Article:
YouTube is more than just a source of cat videos and hilariously painful-looking accidents caught on camera: for many people it is a source of extra income, or even a living. But the YouTube Partner Program (YPP) through which advertisements can be used to generate money is also open to abuse.
The Google-owned site has a plagiarism problem whereby popular content is stolen and re-uploaded to a different channel to generate money for a third party. In a bid to stop this practice, YouTube is banning channels from displaying ads until they have managed to hit 10,000 views.
The restriction applies to new channels only, and YouTube hopes that the time it takes to reach the 10,000 view target will give it long enough to determine whether or not to accept an application to join the YPP. While YouTube is citing the problem of stolen content as being the impetus behind the move, it’s likely that the ad boycott of the video site by a large number of high profile companies protesting about extremist content also played a part.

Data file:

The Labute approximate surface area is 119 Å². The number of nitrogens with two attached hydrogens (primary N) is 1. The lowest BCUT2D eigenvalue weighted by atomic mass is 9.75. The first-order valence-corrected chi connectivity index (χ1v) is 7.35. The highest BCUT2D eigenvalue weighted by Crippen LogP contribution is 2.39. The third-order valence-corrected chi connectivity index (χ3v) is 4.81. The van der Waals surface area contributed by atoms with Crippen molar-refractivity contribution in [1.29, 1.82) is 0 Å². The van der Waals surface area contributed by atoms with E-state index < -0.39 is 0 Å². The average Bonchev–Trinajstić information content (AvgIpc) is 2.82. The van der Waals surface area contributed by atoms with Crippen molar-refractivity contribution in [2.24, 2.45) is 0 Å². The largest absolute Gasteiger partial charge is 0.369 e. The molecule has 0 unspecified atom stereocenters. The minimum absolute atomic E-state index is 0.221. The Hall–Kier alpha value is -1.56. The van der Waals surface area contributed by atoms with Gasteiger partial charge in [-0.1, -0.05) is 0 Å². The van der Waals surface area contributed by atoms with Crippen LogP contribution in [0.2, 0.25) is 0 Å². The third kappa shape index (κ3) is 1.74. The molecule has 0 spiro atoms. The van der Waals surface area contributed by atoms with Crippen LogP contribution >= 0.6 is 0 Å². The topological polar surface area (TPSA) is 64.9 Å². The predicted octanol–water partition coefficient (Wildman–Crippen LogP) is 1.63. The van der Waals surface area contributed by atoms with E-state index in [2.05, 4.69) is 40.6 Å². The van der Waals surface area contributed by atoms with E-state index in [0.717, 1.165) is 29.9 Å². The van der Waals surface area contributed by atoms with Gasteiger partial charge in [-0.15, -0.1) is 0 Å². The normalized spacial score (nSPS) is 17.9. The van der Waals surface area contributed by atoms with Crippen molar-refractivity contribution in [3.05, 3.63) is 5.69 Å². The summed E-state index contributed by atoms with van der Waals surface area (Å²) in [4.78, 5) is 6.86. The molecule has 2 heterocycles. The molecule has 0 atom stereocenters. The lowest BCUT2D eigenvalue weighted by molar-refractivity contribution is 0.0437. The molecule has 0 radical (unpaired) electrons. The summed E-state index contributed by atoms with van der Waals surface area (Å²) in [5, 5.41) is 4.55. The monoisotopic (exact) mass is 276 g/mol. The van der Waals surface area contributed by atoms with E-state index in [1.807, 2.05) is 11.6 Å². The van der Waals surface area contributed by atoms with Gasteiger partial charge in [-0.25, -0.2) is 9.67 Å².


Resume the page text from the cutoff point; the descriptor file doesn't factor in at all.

Writing about the new system, YouTube’s vice president of Product Management says:
Today, more creators are making a living on YouTube than ever before. However, with this growth we’ve started seeing cases of abuse where great, original content is re-uploaded by others who try to earn revenue from it. To help protect creator revenue, we recently made it easy for anyone to report an impersonating channel. To date, this change has helped us terminate hundreds of thousands of channels violating our policies. Now, we’re taking another step to protect creators by updating the thresholds required to join the YouTube Partner Program.
Starting today, we will no longer serve ads on YPP videos until the channel reaches 10k lifetime views. This new threshold gives us enough information to determine the validity of a channel. It also allows us to confirm if a channel is following our community guidelines and advertiser policies. By keeping the threshold to 10k views, we also ensure that there will be minimal impact on our aspiring creators. And, of course, any revenue earned on channels with under 10k views up until today will not be impacted.
It’s important to note that it is channels that have to reach the 10,000 view target, not individual videos — something that YouTube believes should be easily achieved.